What was the process or approach CRESP used to evaluate risk?

At the onset of the project, CRESP, in dialogue with senior officials from the DOE and its regulatory agencies (i.e. Environmental Protection Agency and Washington State Departments of Ecology and Health), divided the risk review project into three parts.

The first was the development of scientifically sound approaches that offered a range of effects (from not discernible to very high) on people (including both the public and workers) and protected resources (groundwater, the Columbia River, ecological, and cultural) from exposure to contaminants in the areas remaining to be cleaned up. These areas range from buried solid waste sites to contaminated groundwater plumes. Separate and distinct methodologies were developed to assess risks and impacts to people, groundwater, and ecological and cultural resources. Each methodology describes how the risks and impacts are to be rated based on the likelihood of an event occurring that triggers a release of a contaminant that in turn threatens people and/or resources. Triggering or initiating events considered include: fire, accidents, volcanic eruptions, and loss of power and/or cooling water. Each of the methodologies also discusses how risks and impacts at the areas remaining to be being cleaned up, called evaluation units, were to be evaluated over time from both ongoing and future cleanup work. These time periods include: current, during active cleanup (until 2064), and two post-cleanup periods.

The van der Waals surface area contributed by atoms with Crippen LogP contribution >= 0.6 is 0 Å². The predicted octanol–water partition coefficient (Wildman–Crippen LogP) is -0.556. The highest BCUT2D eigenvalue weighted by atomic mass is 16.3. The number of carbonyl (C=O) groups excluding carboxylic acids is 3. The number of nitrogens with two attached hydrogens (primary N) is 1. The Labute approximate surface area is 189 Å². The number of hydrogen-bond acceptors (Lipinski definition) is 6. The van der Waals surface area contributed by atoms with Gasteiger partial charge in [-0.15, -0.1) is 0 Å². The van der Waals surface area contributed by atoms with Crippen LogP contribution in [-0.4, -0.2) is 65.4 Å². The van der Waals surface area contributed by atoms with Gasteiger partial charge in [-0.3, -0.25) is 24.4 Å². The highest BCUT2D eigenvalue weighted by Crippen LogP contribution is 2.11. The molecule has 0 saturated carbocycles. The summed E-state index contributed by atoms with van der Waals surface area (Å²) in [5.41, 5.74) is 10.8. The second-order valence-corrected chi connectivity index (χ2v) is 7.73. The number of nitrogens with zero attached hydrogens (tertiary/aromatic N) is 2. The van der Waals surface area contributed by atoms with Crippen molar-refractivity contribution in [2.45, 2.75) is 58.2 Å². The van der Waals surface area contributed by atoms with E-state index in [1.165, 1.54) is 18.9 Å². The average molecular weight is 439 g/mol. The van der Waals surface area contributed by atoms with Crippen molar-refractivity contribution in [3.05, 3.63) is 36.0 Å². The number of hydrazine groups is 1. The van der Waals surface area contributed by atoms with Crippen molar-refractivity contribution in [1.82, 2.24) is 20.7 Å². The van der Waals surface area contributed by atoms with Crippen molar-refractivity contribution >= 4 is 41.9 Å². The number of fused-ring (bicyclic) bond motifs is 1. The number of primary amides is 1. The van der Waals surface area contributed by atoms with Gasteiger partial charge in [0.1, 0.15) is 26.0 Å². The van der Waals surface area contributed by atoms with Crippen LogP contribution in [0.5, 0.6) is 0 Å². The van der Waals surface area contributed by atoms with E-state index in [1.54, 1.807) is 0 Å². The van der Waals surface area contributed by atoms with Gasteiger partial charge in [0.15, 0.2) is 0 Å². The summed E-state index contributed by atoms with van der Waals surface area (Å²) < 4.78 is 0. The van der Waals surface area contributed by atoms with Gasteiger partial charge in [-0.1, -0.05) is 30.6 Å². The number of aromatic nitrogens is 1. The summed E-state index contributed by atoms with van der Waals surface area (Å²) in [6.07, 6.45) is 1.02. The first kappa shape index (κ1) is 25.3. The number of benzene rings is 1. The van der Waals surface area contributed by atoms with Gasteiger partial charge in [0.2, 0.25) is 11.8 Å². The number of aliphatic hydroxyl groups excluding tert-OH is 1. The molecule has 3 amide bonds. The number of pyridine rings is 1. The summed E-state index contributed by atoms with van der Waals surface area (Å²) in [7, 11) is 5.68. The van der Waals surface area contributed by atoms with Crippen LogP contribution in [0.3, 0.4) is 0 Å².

The project’s second part consisted of the development of an interim report, which contains the evaluations and ratings of 25 of the 64 evaluation units using the methodologies developed for rating risks from contamination on people, groundwater and the Columbia River, and ecological and cultural resources. To conduct the evaluations and make the ratings, publically available information was gathered and analyzed on each unit.

The third part of the risk review project was the development of the final report, which contains the evaluations of all the units including those not analyzed for the interim report, results, and observations. Appendices to the report contain the completed evaluation templates and underlying documentation supporting ecological and cultural resources.
Both the methodology and interim report documents were reviewed by a group of experts as well as by the DOE and its regulators. The public and stakeholders also were given the opportunity to provide written comments. Comments made on the methodology informed the interim report. Input received from the public, DOE and its regulated agencies, and stakeholders on the interim report aided the development of this report. Finally, the final report has undergone technical reviews by the DOE, DOE regulatory agencies and outside experts.

What other agencies were involved with the Risk Review Project?

CRESP led the Risk Review Project in dialogue with a Core Team consisting of senior managers from the DOE (EM, Richland Operations Office (RL) and the Office of River Protection (ORP)), EPA, and State of Washington Departments of Ecology and Health. The Core Team provided advice on the development and execution of the Risk Review Project, which included technical reviews of the methodology and interim progress report. Pacific Northwest National Laboratory provided research, analytical, and other assistance to CRESP as directed.